The local guide looks the part in Dejima, Nagasaki, Japan. 8th April 2015.


I have received some wonderful emails regarding my blog about Japan last week. Many of you had memories of previous trips to this most fascinating of countries, whilst others were telling me how much they are looking forward to embarking “Heritage Adventurer” in 2023. Last week I mostly focused on the ‘Inland Sea’. This week, I thought I would write a second and concluding blog about Japan, and South Korea, as so many happy memories came back to me. The westernmost part of Japan that we visit is Nagasaki. We spoke about Hiroshima last week, and of course Nagasaki was the site of the second nuclear bomb on 9th August 1945. Whilst our visit to Hiroshima is mostly centred around their Peace Memorial Park, our visits to Nagasaki includes their own Peace Memorial Park, but you soon realise there are many more chapters to the history of this fascinating city. The gentleman shown in the photo above is one of the guides on the artificial island of Dejima. I knew nothing of Dejima when I first visited, but grew fascinated by its history. The island was built in 1636, under the orders of the Tokugawa Shogunate, to house Portuguese merchants and missionaries – to prevent Christianity spreading in Japan. Three years later, in 1639, an edict was passed effectively closing the country off from the outside world and forbidding Portuguese ships from calling. After two years of abandonment, the Dutch managed to secure trading rights at Dejima, and from 1641 until 1859, the island was the only window from Japan to the outside world. From the Meiji period, Dejima was gradually incorporated into the mainland and is no longer an island, but the site was declared a National Historic Site in 1922 and the original buildings have been beautifully preserved – and one side of the ‘island’ is still protected by a waterway, to give an impression of how it would have looked all those centuries ago.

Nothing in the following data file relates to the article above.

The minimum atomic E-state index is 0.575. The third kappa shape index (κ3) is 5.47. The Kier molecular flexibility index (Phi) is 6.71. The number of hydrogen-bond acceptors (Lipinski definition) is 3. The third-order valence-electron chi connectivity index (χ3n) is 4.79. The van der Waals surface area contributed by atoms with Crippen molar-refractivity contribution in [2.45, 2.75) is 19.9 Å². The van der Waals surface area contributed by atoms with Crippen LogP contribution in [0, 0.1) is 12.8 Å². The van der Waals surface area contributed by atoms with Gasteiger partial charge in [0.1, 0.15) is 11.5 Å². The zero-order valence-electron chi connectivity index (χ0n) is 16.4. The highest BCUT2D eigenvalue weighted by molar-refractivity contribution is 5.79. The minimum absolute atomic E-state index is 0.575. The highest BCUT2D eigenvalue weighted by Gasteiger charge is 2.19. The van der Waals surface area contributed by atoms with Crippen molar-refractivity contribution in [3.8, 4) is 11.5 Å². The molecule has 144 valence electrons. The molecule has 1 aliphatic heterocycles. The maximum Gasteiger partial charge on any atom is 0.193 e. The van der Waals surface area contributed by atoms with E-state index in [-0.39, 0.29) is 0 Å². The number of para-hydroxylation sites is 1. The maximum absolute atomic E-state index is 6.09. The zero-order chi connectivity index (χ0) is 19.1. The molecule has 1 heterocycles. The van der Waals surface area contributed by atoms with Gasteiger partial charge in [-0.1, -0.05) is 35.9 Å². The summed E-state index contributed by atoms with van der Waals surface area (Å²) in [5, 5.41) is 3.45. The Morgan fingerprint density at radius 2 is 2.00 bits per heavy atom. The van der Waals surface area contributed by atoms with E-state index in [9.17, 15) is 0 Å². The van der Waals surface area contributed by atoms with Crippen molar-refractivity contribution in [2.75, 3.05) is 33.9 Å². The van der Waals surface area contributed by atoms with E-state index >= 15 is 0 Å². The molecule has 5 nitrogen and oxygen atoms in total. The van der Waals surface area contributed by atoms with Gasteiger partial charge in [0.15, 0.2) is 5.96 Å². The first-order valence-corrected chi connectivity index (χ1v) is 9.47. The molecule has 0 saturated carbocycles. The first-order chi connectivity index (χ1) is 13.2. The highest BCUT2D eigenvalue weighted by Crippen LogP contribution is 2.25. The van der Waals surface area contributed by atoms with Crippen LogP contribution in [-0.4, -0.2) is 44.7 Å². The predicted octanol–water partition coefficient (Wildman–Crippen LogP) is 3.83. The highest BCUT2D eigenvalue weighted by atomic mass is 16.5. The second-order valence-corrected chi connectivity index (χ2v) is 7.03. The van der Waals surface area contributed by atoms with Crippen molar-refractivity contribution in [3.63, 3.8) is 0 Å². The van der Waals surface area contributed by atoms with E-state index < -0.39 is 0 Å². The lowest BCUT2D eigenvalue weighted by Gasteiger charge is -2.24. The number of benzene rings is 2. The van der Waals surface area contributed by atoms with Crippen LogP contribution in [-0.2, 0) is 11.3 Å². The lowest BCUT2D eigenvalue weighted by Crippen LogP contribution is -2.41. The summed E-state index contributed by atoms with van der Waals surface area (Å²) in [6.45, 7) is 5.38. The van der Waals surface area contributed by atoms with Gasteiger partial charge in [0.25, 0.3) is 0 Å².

View of Nagasaki from Glover Garden, with “Caledonian Sky” on her berth. 8th April 2015.


Another venue we visit during our time in Nagasaki is the famous Glover Garden – a short walk from the ship’s dock. As you can see in the photo above, the “Caledonian Sky” was clearly visible on her berth as we headed down the steps following our exploration of the garden. The garden will always be internationally recognised as the setting for Puccini’s “Madama Butterfly” – the sixth most performed opera in the world. Indeed, a memorial to both Puccini and Japan’s most famous opera singer, Tamaki Miura (1884-1946), who excelled in her portrayals of Cio-Cio-san, can be found in the garden. However, the story of Thomas Glover himself was intriguing. A Scotsman, he came to Japan in 1859. He built a wooden house which fuses together traditional Japanese architecture with colonial English stylings. It remains the oldest wooden western-style house in Japan. As well as being a trader, Glover, together with the Satsuma Clan, constructed Japan’s first steam-powered slip dock, which survives to this day. With the Saga Clan (so tempting to add a joke in here, but I’ll leave that to your imaginations), he developed the first coal mine to use steam power. Through these co-operations, Glover is rightly credited with helping to modernise Japan’s ship-building and mining industries. In 1908, the Meiji government honoured him with the Order of the Rising Sun, Gold and Silver Star. The house, garden and the views from both, make for a splendid afternoon stroll from the ship.



A glorious open-air welcome to Hagi, Japan. 27th April 2015.


Moving further round the coast of Japan, in a clockwise direction, we come to the port of Hagi. All three of the Spring 2023 cruises will call into Hagi, and the welcome alone is worth it. As you can see above, a stage was constructed between the berth and the coaches, and presuming the weather is favourable, a welcome performance greets us on arrival. The tour usually comprises a mix of pottery, parks, Hagi Castle and the Tokoji Temple. The pottery is world-renowned, and to see the level of concentration that the potters have to utilise, whilst at the same time providing a commentary to their demonstration via our interpreting guide, is impressive. My personal favourite part of the tour was the visit to Tokoji Temple. It is not simply one building as the name might imply. The vast main gate is the first of many parts of the temple that are stunning, both architecturally and aesthetically. The temple was established in 1691, and has continually developed since then. The next gate you pass through is the Sanmon Gate, constructed in 1812 by the tenth warlord of the Clan. A separate bell tower dates from 1649, and then finally you reach the sacred heart of the temple complex. However, if you continue on to behind the buildings, you come across the Tokoji Mausoleum. There are forty graves, including five warlords of the Hagi Clan and their families. The graves are shaped into rectangular pillars with “Karahafu” roofs on them. Today, the mausoleum provides a valuable insight into the customs surrounding the burial methods for the warlord and his family in the Edo era.



The Tokoji Mausoleum. 17th April 2015.